English THCS Reading comprehension


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15 Tháng mười một 2022
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Reading comprehension
Owen Forrest, one of today’s most famous sculptors, talks about work, inspiration and his new book.
Clean Shaven, with shoulder-length hair, the artist Owen Forrest looks younger than 35. Interviewing him is quite hard, not because he’s a difficult person, but because he’s so agreeable. Make a comment about his work and how it challenges ideas about life in the modern city, and he’ll smile and answer, “Yes, I see your point.” Or he’ll cut you off in the middle of a question to offer you some more coffee.
He isn’t trying to be vague; he’s just a shy young man from central England. Perhaps that’s why he seems such a down-to-earth person. Far from having a typical artist’s temperament, he comes across more like a farmer who just happened to wander into a giant studio in London and start working. When I asked him how it felt to represent Britain at the 2007 Paris Biennale Art Show, he replied that it was “very nice” and that he was rather surprised but, of course, pleased to have been chosen. His modesty is rather charming, and highly unusual in an artist.
It’s not often that someone of Forrest’s fame will sit down to answer the ordinary person’s questions on such topics as where his inspiration comes from, what it’s like to sculpt without machines in today’s mechanized world, or simply why he does it. Forrest says he was prompted to write My hands, My Vision by a sense that many people’s interest in his art extended beyond mere everyday conversation. “I was asked very intelligent questions by people who weren’t in the art world, from taxi drivers to people in the supermarket queues. It made me realize that people have an interest in what I do which goes beyond browsing in galleries and museums,” he says.
My Hands, My Vision avoids the biographical and mainly focuses on Forrests inspiration. “The events in my life haven’t had a huge influence on my work,” he says, though he admits his father’s obsession with wood carving and carpentry have played a role. The book aims to open up the process of how he creates his sculptures, how his imagination is sparked by an idea or perhaps something he happens to see on the street. He seeks to replace the sense of false mystery which surrounds many artists with a more realistic window into the kind of physical and mental work it takes to be a sculptor.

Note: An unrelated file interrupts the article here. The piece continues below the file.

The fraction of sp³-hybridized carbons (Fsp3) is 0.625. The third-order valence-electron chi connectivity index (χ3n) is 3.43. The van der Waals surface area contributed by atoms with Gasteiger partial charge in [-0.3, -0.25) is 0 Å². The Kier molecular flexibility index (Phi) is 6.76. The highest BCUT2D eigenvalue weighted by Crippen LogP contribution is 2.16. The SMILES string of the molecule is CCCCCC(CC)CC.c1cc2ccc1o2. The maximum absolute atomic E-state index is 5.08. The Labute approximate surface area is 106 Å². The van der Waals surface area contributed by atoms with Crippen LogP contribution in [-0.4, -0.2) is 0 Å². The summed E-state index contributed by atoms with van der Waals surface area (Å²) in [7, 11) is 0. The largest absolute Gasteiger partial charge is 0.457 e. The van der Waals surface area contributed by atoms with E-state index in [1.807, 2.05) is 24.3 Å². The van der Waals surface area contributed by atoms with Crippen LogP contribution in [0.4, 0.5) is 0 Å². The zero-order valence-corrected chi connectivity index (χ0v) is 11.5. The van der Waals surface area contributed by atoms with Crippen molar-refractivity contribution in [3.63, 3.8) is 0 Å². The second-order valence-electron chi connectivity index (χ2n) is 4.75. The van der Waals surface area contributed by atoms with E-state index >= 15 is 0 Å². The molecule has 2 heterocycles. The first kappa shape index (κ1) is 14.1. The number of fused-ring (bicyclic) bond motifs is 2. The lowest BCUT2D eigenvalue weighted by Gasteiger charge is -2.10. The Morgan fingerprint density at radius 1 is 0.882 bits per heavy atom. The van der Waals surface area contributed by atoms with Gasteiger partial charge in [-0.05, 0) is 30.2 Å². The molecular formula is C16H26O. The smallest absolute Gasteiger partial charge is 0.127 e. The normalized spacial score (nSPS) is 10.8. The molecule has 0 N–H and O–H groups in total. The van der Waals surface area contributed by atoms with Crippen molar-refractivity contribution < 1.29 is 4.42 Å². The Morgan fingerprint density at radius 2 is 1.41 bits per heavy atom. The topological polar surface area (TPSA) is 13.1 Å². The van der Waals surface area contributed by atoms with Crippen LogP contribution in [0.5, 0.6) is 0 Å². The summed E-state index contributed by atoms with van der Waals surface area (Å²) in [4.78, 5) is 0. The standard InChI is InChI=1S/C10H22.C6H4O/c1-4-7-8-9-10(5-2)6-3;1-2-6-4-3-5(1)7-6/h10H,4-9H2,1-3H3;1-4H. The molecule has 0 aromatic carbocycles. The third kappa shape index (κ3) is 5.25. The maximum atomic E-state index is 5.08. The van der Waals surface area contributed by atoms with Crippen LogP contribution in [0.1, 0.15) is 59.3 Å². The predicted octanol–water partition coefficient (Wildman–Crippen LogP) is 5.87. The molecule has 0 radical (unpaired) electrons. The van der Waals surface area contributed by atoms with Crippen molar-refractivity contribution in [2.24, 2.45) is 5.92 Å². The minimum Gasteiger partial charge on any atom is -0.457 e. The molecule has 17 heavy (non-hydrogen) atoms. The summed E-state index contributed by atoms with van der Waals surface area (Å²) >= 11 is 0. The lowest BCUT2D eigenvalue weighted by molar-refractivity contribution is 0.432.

“The publicity an artist gets when they show a new series of works in the media is a double-edged sword,” Forrest points out. “You get attention, but you also come in for a lot of criticism from the media. First, they ask you to talk about your work and then they create their own interpretations, regardless of what you tell them your work actually says or means.”
Forrest’s personal working style is to build up each sculpture piece by piece. He says that this process is not widely understood. “There’s no real vocabulary for discussing whether the artist is skillful, or how intelligent his work is.”
There is still something mysterious about the creation of an amazing sculpture. “It’s very personal, very emotional. It’s like building a new friendship,” Owen says. “When you are building a new friendship, you have periods of being very close and times when you are separate. It’s similar with sculpting. You can spend days working non-stop, and then you find you need to take a break for a week or so. Once a sculpture is finished, the process you went through to create it remains with you, like an old friend.”
Owen includes examples of his early work in My Hands, My Vision. “I wanted to make a point about all those who criticized my early work as rubbish. It wasn’t all bad, and it has affected the work I create today, as well as my approach to sculpting. It was an important building block in my desire to create sculptures where people are challenged not only to view the world in a different way, but their own place in that world.” His success seems to prove he has achieved his goals.
28. Why did the writer feel that interviewing Owen Forrest was difficult?
A. He didn’t like to answer questions. B. He talked too much about himself.
C. He wasn’t interested in being interviewed. D. He was too pleasant with his responses.
29. What surprised the writer about Owen Forrest?
A. He had once worked as a farmer. B. His behavior wasn’t typical of artists.
C. He had taken part in a famous art show. D. His studio was too large to work in.
30. Why did Owen Forrest decide to write his book?
A. He was tired of answering questions about his work. B. He knew people were tired of visiting museums.
C. He wanted to entertain people with his writing. D. He realized people were curious about his work.
31. The main purpose of Owen Forrests book was to ..
A. give important details of his own life. B. analyze the difficulties of an art career.
C. explain how he works as an artist. D. encourage others to become artists.
32. How does Owen Forrest fell about media publicity?
A. It isn’t always beneficial. B. It rarely contains the truth
C. It is usually too critical. D. It isn’t good promotion.
33. What does Owen Forrest imply about art critics?
A. They have a limited vocabulary. B. They do not understand sculptors.
C. They fail to address all the issues in art. D. They do not recognize some artists’ work.
34. When Owen Forrest is making one of his sculptures ..
A. he wants to create new friendships. B. he usually takes a week off work.
C. he goes through a variety of feelings. D. he keeps going until it’s finished.
35. Why did Owen Forrest want to include his early work in his book?
A. to show its influence on his later work. B. to challenge people’s views of the world.
C. to prove that it was actually very good. D. to annoy the people who criticize him.
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